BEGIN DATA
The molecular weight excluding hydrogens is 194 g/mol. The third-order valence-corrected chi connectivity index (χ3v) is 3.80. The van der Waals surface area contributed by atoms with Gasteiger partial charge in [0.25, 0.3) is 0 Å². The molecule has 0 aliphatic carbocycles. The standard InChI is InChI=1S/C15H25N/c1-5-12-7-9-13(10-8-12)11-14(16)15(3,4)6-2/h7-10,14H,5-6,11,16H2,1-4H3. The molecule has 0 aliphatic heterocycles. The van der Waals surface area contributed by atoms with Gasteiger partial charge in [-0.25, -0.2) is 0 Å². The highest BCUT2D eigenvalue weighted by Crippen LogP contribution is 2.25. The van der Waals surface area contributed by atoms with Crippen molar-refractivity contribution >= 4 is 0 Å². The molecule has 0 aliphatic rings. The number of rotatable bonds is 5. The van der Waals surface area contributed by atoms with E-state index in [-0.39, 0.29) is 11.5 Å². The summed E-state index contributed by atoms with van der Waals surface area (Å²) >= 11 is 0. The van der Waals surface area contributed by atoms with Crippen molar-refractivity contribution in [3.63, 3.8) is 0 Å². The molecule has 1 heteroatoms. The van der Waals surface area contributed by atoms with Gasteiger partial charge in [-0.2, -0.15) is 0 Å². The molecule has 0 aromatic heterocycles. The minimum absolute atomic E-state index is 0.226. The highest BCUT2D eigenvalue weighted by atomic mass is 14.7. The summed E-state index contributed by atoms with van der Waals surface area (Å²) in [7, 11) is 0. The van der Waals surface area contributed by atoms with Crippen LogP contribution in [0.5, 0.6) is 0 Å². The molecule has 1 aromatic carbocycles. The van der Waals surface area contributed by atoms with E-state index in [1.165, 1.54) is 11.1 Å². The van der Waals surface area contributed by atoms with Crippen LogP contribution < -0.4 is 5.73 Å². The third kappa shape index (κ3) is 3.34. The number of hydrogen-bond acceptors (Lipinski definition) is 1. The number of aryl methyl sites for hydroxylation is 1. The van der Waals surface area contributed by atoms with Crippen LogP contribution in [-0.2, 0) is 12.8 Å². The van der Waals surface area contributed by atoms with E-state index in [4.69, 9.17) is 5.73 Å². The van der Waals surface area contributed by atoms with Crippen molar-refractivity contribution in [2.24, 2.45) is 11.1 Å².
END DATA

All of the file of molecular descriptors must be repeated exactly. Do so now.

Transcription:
The molecular weight excluding hydrogens is 194 g/mol. The third-order valence-corrected chi connectivity index (χ3v) is 3.80. The van der Waals surface area contributed by atoms with Gasteiger partial charge in [0.25, 0.3) is 0 Å². The molecule has 0 aliphatic carbocycles. The standard InChI is InChI=1S/C15H25N/c1-5-12-7-9-13(10-8-12)11-14(16)15(3,4)6-2/h7-10,14H,5-6,11,16H2,1-4H3. The molecule has 0 aliphatic heterocycles. The van der Waals surface area contributed by atoms with Gasteiger partial charge in [-0.25, -0.2) is 0 Å². The highest BCUT2D eigenvalue weighted by Crippen LogP contribution is 2.25. The van der Waals surface area contributed by atoms with Crippen molar-refractivity contribution >= 4 is 0 Å². The molecule has 0 aliphatic rings. The number of rotatable bonds is 5. The van der Waals surface area contributed by atoms with E-state index in [-0.39, 0.29) is 11.5 Å². The summed E-state index contributed by atoms with van der Waals surface area (Å²) >= 11 is 0. The van der Waals surface area contributed by atoms with Crippen molar-refractivity contribution in [3.63, 3.8) is 0 Å². The molecule has 1 heteroatoms. The van der Waals surface area contributed by atoms with Gasteiger partial charge in [-0.2, -0.15) is 0 Å². The molecule has 0 aromatic heterocycles. The minimum absolute atomic E-state index is 0.226. The highest BCUT2D eigenvalue weighted by atomic mass is 14.7. The summed E-state index contributed by atoms with van der Waals surface area (Å²) in [7, 11) is 0. The van der Waals surface area contributed by atoms with Crippen LogP contribution in [0.5, 0.6) is 0 Å². The molecule has 1 aromatic carbocycles. The van der Waals surface area contributed by atoms with E-state index in [1.165, 1.54) is 11.1 Å². The van der Waals surface area contributed by atoms with Crippen LogP contribution < -0.4 is 5.73 Å². The third kappa shape index (κ3) is 3.34. The number of hydrogen-bond acceptors (Lipinski definition) is 1. The number of aryl methyl sites for hydroxylation is 1. The van der Waals surface area contributed by atoms with Crippen LogP contribution in [-0.2, 0) is 12.8 Å². The van der Waals surface area contributed by atoms with E-state index in [4.69, 9.17) is 5.73 Å². The van der Waals surface area contributed by atoms with Crippen molar-refractivity contribution in [2.24, 2.45) is 11.1 Å².